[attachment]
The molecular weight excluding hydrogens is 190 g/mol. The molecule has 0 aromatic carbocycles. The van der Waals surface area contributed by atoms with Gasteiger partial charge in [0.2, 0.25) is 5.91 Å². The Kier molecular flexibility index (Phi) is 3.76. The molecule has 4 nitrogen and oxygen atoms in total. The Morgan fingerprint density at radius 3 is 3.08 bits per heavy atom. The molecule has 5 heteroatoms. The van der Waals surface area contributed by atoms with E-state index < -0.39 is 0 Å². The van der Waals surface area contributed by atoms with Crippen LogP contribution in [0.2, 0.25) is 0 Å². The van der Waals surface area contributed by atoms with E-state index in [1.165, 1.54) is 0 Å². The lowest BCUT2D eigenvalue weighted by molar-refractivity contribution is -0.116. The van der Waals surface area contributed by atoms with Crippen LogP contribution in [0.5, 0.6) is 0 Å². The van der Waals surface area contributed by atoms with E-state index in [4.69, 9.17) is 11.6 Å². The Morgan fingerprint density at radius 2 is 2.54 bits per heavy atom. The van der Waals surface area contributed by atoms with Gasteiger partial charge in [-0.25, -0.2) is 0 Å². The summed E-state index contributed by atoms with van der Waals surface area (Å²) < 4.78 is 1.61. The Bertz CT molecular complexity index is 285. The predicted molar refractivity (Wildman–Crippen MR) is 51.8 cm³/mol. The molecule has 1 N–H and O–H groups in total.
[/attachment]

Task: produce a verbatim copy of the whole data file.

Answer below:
The molecular weight excluding hydrogens is 190 g/mol. The molecule has 0 aromatic carbocycles. The van der Waals surface area contributed by atoms with Gasteiger partial charge in [0.2, 0.25) is 5.91 Å². The Kier molecular flexibility index (Phi) is 3.76. The molecule has 4 nitrogen and oxygen atoms in total. The Morgan fingerprint density at radius 3 is 3.08 bits per heavy atom. The molecule has 5 heteroatoms. The van der Waals surface area contributed by atoms with E-state index < -0.39 is 0 Å². The van der Waals surface area contributed by atoms with Crippen LogP contribution in [0.2, 0.25) is 0 Å². The van der Waals surface area contributed by atoms with E-state index in [1.165, 1.54) is 0 Å². The lowest BCUT2D eigenvalue weighted by molar-refractivity contribution is -0.116. The van der Waals surface area contributed by atoms with Crippen LogP contribution in [0.5, 0.6) is 0 Å². The van der Waals surface area contributed by atoms with E-state index in [4.69, 9.17) is 11.6 Å². The Morgan fingerprint density at radius 2 is 2.54 bits per heavy atom. The van der Waals surface area contributed by atoms with Gasteiger partial charge in [-0.25, -0.2) is 0 Å². The summed E-state index contributed by atoms with van der Waals surface area (Å²) < 4.78 is 1.61. The Bertz CT molecular complexity index is 285. The predicted molar refractivity (Wildman–Crippen MR) is 51.8 cm³/mol. The molecule has 1 N–H and O–H groups in total.